Lawsuit against lawyer, firm on hold until judge appointed
A lawsuit accusing Carson City lawyer Steve Hartman of violating ethical rules and cheating his partner in the Silver Oak development is on hold until a judge is named to handle the case.
The lawsuit was filed Dec. 15, charging that Hartman and the Allison/MacKenzie law firm violated rules governing how lawyers are supposed to operate, used deceptive trade practices and acted maliciously after the partnership was dissolved.
It was filed by longtime Carson builder Garth Richards and says Hartman received $3.3 million when the partnership dissolved, with the law firm getting another $903,000.
Hartman and Allison/MacKenzie have filed a motion asking that the lawsuit be dismissed, but have issued no response on the case’s merits. Attorney Dominic Gentile of Las Vegas, who is representing Richards, has opposed the motions to dismiss the case.
No action has been taken because the case was put on hold after Carson District judges Bill Maddox and Mike Griffin removed themselves from hearing the case.
Griffin asked the Nevada Supreme Court on March 15 to appoint another judge from outside the district with no potential conflict.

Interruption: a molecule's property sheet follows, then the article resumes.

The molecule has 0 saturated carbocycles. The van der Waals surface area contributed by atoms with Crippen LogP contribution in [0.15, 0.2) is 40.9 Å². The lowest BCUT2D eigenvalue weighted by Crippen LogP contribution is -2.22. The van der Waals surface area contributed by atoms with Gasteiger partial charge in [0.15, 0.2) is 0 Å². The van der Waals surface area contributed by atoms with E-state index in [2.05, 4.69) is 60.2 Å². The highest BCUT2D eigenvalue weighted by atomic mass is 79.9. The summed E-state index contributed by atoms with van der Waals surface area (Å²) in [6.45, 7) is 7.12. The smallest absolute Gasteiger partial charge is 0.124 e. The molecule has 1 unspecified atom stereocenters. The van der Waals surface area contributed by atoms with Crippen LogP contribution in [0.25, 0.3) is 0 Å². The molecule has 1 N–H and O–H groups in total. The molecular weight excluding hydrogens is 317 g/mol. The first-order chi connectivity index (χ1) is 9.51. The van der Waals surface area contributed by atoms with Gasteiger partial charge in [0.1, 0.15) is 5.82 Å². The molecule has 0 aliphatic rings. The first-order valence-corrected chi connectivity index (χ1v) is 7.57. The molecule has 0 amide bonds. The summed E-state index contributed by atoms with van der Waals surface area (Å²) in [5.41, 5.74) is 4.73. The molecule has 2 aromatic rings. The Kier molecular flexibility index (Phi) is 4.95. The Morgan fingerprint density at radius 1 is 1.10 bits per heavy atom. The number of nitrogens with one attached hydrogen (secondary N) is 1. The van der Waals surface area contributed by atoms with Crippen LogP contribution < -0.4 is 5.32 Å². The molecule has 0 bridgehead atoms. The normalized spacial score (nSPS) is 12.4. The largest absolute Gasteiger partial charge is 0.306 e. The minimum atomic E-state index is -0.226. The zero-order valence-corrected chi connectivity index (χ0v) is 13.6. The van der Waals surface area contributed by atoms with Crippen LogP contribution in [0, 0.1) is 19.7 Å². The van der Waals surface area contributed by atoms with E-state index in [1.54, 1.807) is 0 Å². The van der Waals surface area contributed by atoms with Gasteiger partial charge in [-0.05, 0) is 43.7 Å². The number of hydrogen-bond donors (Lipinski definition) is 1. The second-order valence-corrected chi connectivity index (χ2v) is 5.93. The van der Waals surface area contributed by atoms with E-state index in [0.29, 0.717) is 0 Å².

The Supreme Court has yet to name a judge so the motion for dismissal, the response and a separate motion from Hartman arguing for dismissal have yet to be acted on.
The motion filed Feb. 20 by Allison/MacKenzie’s lawyer V. Andrew Cass of Las Vegas argues the violations alleged by Richards “necessarily occurred more than five years prior to the filing of said complaint.” Therefore, the motion argues, the statute of limitations has expired and the case must be tossed out.
It says Richards and Hartman entered the agreement in late 1992 or early 1993 after Richards asked Hartman to leave the law firm and join him as a business partner.
Richards, however, alleges “specific continuing wrongful actions by defendants” from March 1993 “to the present.” He says those include actions by Hartman and the law firm designed to insulate them from liability in the case and to continue hiding “the conflicts which enriched themselves at the expense of plaintiffs.”
Hartman’s response in March rejected that argument.
“Under this reasoning, any legal wrong could be deemed ‘continuing’ so long as the defendant did not disclose that he was committing the wrong,” he argued.
He said all 10 claims in the original complaint are essentially attorney malpractice claims which are barred by the statute of limitations.
Contact Geoff Dornan at email@example.com or 687-8750.